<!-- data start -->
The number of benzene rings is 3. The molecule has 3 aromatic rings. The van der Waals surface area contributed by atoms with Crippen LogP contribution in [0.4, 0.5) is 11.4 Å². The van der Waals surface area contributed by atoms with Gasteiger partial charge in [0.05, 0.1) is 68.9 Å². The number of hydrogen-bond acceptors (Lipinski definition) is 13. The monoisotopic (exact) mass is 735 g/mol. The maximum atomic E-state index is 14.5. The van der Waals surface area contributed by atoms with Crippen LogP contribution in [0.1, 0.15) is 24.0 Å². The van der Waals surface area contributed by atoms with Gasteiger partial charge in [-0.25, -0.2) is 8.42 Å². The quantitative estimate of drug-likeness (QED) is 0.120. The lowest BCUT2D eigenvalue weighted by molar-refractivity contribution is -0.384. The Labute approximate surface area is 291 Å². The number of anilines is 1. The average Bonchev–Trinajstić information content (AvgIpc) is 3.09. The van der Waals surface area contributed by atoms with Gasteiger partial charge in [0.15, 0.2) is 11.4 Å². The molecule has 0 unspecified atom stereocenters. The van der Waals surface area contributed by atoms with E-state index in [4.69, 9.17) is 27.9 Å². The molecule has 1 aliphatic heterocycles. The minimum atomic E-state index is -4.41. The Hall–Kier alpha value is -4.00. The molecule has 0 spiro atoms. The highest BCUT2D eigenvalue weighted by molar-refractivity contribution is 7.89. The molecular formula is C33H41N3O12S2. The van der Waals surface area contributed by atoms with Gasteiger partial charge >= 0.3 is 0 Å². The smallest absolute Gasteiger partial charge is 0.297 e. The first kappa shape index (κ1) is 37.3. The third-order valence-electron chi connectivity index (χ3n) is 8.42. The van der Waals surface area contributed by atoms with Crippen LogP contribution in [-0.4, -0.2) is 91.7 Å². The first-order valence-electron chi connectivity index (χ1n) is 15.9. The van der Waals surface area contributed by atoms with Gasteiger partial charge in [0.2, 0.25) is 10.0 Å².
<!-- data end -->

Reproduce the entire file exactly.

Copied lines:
The number of benzene rings is 3. The molecule has 3 aromatic rings. The van der Waals surface area contributed by atoms with Crippen LogP contribution in [0.4, 0.5) is 11.4 Å². The van der Waals surface area contributed by atoms with Gasteiger partial charge in [0.05, 0.1) is 68.9 Å². The number of hydrogen-bond acceptors (Lipinski definition) is 13. The monoisotopic (exact) mass is 735 g/mol. The maximum atomic E-state index is 14.5. The van der Waals surface area contributed by atoms with Crippen LogP contribution in [0.1, 0.15) is 24.0 Å². The van der Waals surface area contributed by atoms with Gasteiger partial charge in [-0.25, -0.2) is 8.42 Å². The quantitative estimate of drug-likeness (QED) is 0.120. The lowest BCUT2D eigenvalue weighted by molar-refractivity contribution is -0.384. The Labute approximate surface area is 291 Å². The number of anilines is 1. The average Bonchev–Trinajstić information content (AvgIpc) is 3.09. The van der Waals surface area contributed by atoms with Gasteiger partial charge in [0.15, 0.2) is 11.4 Å². The molecule has 0 unspecified atom stereocenters. The van der Waals surface area contributed by atoms with E-state index in [4.69, 9.17) is 27.9 Å². The molecule has 1 aliphatic heterocycles. The minimum atomic E-state index is -4.41. The Hall–Kier alpha value is -4.00. The molecule has 0 spiro atoms. The highest BCUT2D eigenvalue weighted by molar-refractivity contribution is 7.89. The molecular formula is C33H41N3O12S2. The van der Waals surface area contributed by atoms with Gasteiger partial charge >= 0.3 is 0 Å². The smallest absolute Gasteiger partial charge is 0.297 e. The first kappa shape index (κ1) is 37.3. The third-order valence-electron chi connectivity index (χ3n) is 8.42. The van der Waals surface area contributed by atoms with Crippen LogP contribution in [-0.4, -0.2) is 91.7 Å². The first-order valence-electron chi connectivity index (χ1n) is 15.9. The van der Waals surface area contributed by atoms with Gasteiger partial charge in [0.2, 0.25) is 10.0 Å².